Clint Eastwood, as Texas Ranger Red Garnett, teams up with Kevin Costner, as escaped convict Butch Haynes, for a gripping manhunt circa 1963. Though both stars have won Oscars for directing, Eastwood grabs the reins and draws Costner’s scrappiest performance since Bull Durham. Butch takes a hostage in fatherless, 7-year-old Phillip (T.J. Lowther) and shows him stuff to fry the nerves of his mother, a Jehovah’s Witness. How do guns and grand theft qualify as fun? Butch, also from a broken home, makes a charming and dangerous teacher.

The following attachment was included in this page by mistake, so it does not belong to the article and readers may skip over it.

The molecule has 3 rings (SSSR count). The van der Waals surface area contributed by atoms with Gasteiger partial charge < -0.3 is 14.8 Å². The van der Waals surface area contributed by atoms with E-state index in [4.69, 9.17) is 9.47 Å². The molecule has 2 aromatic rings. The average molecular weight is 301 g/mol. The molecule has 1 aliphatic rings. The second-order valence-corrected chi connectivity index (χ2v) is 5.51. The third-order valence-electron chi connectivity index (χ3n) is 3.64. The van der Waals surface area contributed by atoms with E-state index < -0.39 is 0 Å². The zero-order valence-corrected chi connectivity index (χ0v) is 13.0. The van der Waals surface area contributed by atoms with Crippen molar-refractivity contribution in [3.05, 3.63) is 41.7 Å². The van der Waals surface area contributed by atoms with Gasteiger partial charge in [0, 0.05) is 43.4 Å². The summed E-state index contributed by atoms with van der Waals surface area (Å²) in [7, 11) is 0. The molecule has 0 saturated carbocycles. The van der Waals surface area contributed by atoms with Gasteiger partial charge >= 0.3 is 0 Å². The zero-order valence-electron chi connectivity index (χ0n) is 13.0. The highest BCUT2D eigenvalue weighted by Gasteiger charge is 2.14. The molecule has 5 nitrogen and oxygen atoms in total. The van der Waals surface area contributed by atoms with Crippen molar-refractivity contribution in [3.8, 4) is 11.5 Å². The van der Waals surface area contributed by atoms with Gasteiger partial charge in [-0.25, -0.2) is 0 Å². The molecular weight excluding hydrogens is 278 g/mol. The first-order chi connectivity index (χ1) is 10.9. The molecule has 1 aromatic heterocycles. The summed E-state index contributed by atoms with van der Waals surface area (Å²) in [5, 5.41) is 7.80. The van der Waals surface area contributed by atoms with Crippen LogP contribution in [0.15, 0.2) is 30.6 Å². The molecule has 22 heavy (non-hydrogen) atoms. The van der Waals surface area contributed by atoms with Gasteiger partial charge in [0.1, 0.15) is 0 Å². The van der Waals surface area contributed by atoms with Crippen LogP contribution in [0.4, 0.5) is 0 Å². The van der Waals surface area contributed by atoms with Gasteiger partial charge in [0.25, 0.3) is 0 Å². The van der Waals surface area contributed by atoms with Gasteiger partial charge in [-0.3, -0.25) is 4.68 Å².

Red, who sent Butch away as a juvenile, pursues his man in a trailer where he can trade insults with his deputies and a sexy criminologist (Laura Dern). Eastwood is in rare form, but it’s his keen directorial eye that stops the John Lee Hancock script from slipping into TV formula. Eastwood keeps the action raucous, the humor sharp edged and the focus on the lost boy in Butch, whose attack on a black family spins the film into a shattering climax that indicts the legal system for helping to make career criminals of kids. In going beyond chase-yarn duty, Eastwood and Costner do themselves proud.